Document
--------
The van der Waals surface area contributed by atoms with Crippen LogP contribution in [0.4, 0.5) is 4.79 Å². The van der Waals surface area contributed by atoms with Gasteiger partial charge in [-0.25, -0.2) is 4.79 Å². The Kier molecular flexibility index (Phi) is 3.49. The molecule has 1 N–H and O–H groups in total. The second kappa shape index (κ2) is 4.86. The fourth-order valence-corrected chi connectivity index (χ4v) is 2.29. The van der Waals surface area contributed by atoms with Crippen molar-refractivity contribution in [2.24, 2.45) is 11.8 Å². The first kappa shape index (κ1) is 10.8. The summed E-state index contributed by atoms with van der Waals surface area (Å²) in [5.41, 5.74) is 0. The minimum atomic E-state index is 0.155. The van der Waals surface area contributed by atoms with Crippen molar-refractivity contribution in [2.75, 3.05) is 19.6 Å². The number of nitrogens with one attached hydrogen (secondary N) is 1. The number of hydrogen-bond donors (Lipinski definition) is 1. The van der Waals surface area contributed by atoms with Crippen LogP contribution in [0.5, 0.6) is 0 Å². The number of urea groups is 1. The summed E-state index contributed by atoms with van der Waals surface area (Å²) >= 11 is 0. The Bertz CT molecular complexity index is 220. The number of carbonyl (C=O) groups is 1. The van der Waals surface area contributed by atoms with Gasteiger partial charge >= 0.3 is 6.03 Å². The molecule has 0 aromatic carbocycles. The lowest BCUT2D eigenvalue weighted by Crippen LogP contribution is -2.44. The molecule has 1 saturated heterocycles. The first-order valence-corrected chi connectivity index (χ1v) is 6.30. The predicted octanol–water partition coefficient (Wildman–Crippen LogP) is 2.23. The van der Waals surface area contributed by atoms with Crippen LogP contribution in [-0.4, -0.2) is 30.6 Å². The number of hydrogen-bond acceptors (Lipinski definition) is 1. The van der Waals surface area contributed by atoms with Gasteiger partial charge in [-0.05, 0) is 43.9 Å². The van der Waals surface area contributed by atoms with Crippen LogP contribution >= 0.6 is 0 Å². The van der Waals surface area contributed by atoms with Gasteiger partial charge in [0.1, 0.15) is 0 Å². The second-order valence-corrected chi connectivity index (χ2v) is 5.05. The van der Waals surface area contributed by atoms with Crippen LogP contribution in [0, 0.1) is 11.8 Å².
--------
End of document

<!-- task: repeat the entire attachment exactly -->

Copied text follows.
The van der Waals surface area contributed by atoms with Crippen LogP contribution in [0.4, 0.5) is 4.79 Å². The van der Waals surface area contributed by atoms with Gasteiger partial charge in [-0.25, -0.2) is 4.79 Å². The Kier molecular flexibility index (Phi) is 3.49. The molecule has 1 N–H and O–H groups in total. The second kappa shape index (κ2) is 4.86. The fourth-order valence-corrected chi connectivity index (χ4v) is 2.29. The van der Waals surface area contributed by atoms with Crippen molar-refractivity contribution in [2.24, 2.45) is 11.8 Å². The first kappa shape index (κ1) is 10.8. The summed E-state index contributed by atoms with van der Waals surface area (Å²) in [5.41, 5.74) is 0. The minimum atomic E-state index is 0.155. The van der Waals surface area contributed by atoms with Crippen molar-refractivity contribution in [2.75, 3.05) is 19.6 Å². The number of nitrogens with one attached hydrogen (secondary N) is 1. The number of hydrogen-bond donors (Lipinski definition) is 1. The van der Waals surface area contributed by atoms with Crippen LogP contribution in [0.5, 0.6) is 0 Å². The number of urea groups is 1. The summed E-state index contributed by atoms with van der Waals surface area (Å²) >= 11 is 0. The Bertz CT molecular complexity index is 220. The number of carbonyl (C=O) groups is 1. The van der Waals surface area contributed by atoms with Gasteiger partial charge >= 0.3 is 6.03 Å². The molecule has 0 aromatic carbocycles. The lowest BCUT2D eigenvalue weighted by Crippen LogP contribution is -2.44. The molecule has 1 saturated heterocycles. The first-order valence-corrected chi connectivity index (χ1v) is 6.30. The predicted octanol–water partition coefficient (Wildman–Crippen LogP) is 2.23. The van der Waals surface area contributed by atoms with Crippen LogP contribution in [-0.4, -0.2) is 30.6 Å². The number of hydrogen-bond acceptors (Lipinski definition) is 1. The van der Waals surface area contributed by atoms with Gasteiger partial charge in [-0.05, 0) is 43.9 Å². The van der Waals surface area contributed by atoms with Crippen LogP contribution >= 0.6 is 0 Å². The van der Waals surface area contributed by atoms with Gasteiger partial charge in [0.1, 0.15) is 0 Å². The second-order valence-corrected chi connectivity index (χ2v) is 5.05. The van der Waals surface area contributed by atoms with Crippen LogP contribution in [0, 0.1) is 11.8 Å².